Sunday, 16 June 2024

The race to build super-apps, platforms and communities

5 min read

By Foo Boon Ping

As fintechs and big technology players are increasingly developing their platforms and apps, the financial services industry is in serious need of developing their technologies or collaborating in order to keep up with their disruptors

Platforms and ecosystems are the latest buzzwords in the financial services industry. Banks and financial institutions that have traditionally operated as monoliths, owning huge proprietary distribution and sales networks and being part of largely opaque industry associations, are now embracing open ecosystems, platforms and learning to create communities of loyal active users around them.

Fintech and big tech players are demonstrating how the open approach allows them to leverage the network effect to create super-apps that are helping grow active user bases at an exponential rate. It is not about owning product capabilities and selling products and services anymore but about technology enablement and using the power of data to match buyers and sellers. Platforms do not just make money from the traditional sales process but by facilitating transactions and monetising data.

New competitors from diverse industries from airlines to healthcare and wellness are working to disrupt conventional channels of financial services delivery and distribution by driving innovation and inclusion. For any of these platforms to succeed, data is becoming an increasingly important driver of growth.

The focus is now on building the super-apps, platforms and communities. There are the big tech companies such as Amazon, Google and Facebook getting into the payments space on the back of their strengths in ecommerce, search and social media. In Asia, even more traditional industry players such as regional low-cost airline, AirAsia, is looking to enter the platform play by introducing “BigPay” to disrupt payments and financial services, joining their newly minted unicorn counterparts, Grab, Gojek and Line.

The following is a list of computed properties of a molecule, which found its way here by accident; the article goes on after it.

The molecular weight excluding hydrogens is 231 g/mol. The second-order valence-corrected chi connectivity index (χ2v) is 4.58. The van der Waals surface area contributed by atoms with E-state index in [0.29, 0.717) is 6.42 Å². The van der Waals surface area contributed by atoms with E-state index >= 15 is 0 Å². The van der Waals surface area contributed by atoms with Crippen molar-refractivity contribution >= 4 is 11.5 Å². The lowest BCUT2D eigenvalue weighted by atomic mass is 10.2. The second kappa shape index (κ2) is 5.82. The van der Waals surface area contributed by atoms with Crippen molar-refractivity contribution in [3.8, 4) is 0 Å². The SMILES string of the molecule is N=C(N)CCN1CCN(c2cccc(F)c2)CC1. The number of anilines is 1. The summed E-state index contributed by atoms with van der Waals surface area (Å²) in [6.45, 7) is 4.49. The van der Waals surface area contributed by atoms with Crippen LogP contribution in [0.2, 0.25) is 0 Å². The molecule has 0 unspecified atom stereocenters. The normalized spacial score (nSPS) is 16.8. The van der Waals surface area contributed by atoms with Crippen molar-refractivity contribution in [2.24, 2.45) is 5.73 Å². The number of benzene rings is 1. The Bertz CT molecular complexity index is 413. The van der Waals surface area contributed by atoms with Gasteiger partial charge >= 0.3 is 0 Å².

Founder and CEO of Wikipedia, the online encyclopedia that many Google searches inevitably lead to, Jimmy Wales, believes that beyond selling products, banks need to transform themselves to be more open. There is still too little collaboration within and outside of the industry and where there are, they tend to be “minimal and heavy-laden partnerships.”

Still, there remains enormous opportunities for collaboration and areas to create new ecosystems and platforms to better serve consumers. One such possibility is in the area of corporate employee benefits programmes. Rosaline Chow Koo, founder and CEO, CXA Group, an online corporate health and wellness benefit platform, believes that a technology and data enabled platform has the potential to meet the comprehensive needs of users across multiple facets of healthcare, wellness, financial services, insurance, lifestyle and lifecycle.

Traditional players, such as the banks, insurers and even third-party administrators and brokers have been somewhat complacent. They have not focused on understanding, let alone building the necessary technology and business model to truly enable and empower users. But new platform players such as CXA have, and the potential for them to deliver an efficient, accessible and valuable proposition is hugely promising. They are not looking necessarily to disintermediate all traditional players, who have useful capabilities and more importantly access to customers, but those that are inefficient and adding unnecessary layers of costs.

The challenge for incumbents to succeed in this new world of platforms and communities, especially where they may not have developed the technology or business model to compete, is to be open to partnering those who have. Beyond the minimal or heavy-laden engagements. 

Keywords: Platforms, Fintech, Technology, Disruptors, Bank Apps, Mobile Wallets
Institution: Amazon, Google, Facebook, AirAsia, Grab, Gojek, Line, Wikipedia, Google, CXA Group
People: Jimmy Wales, Rosaline Chow Koo
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